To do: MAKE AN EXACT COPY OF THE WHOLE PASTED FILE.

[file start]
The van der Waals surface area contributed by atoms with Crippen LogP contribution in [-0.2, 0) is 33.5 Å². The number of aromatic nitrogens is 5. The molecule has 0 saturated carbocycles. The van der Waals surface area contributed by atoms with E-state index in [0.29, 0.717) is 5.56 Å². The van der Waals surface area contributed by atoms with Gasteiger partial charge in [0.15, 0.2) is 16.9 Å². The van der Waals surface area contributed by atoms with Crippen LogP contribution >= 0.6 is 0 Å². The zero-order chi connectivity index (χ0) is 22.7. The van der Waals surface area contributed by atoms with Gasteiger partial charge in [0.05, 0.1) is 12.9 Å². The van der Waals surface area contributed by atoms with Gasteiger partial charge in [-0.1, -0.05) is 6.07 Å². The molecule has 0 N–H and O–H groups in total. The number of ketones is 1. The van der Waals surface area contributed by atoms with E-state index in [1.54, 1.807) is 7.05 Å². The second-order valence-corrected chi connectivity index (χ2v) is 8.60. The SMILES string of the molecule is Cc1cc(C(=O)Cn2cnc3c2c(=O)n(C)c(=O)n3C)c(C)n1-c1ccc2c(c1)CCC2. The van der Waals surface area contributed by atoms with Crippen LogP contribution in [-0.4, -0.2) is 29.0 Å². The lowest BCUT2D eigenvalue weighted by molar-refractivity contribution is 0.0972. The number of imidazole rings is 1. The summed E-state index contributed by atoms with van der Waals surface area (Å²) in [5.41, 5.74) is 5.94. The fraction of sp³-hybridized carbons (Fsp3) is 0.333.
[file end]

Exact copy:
The van der Waals surface area contributed by atoms with Crippen LogP contribution in [-0.2, 0) is 33.5 Å². The number of aromatic nitrogens is 5. The molecule has 0 saturated carbocycles. The van der Waals surface area contributed by atoms with E-state index in [0.29, 0.717) is 5.56 Å². The van der Waals surface area contributed by atoms with Gasteiger partial charge in [0.15, 0.2) is 16.9 Å². The van der Waals surface area contributed by atoms with Crippen LogP contribution >= 0.6 is 0 Å². The zero-order chi connectivity index (χ0) is 22.7. The van der Waals surface area contributed by atoms with Gasteiger partial charge in [0.05, 0.1) is 12.9 Å². The van der Waals surface area contributed by atoms with Gasteiger partial charge in [-0.1, -0.05) is 6.07 Å². The molecule has 0 N–H and O–H groups in total. The number of ketones is 1. The van der Waals surface area contributed by atoms with E-state index in [1.54, 1.807) is 7.05 Å². The second-order valence-corrected chi connectivity index (χ2v) is 8.60. The SMILES string of the molecule is Cc1cc(C(=O)Cn2cnc3c2c(=O)n(C)c(=O)n3C)c(C)n1-c1ccc2c(c1)CCC2. The van der Waals surface area contributed by atoms with Crippen LogP contribution in [-0.4, -0.2) is 29.0 Å². The lowest BCUT2D eigenvalue weighted by molar-refractivity contribution is 0.0972. The number of imidazole rings is 1. The summed E-state index contributed by atoms with van der Waals surface area (Å²) in [5.41, 5.74) is 5.94. The fraction of sp³-hybridized carbons (Fsp3) is 0.333.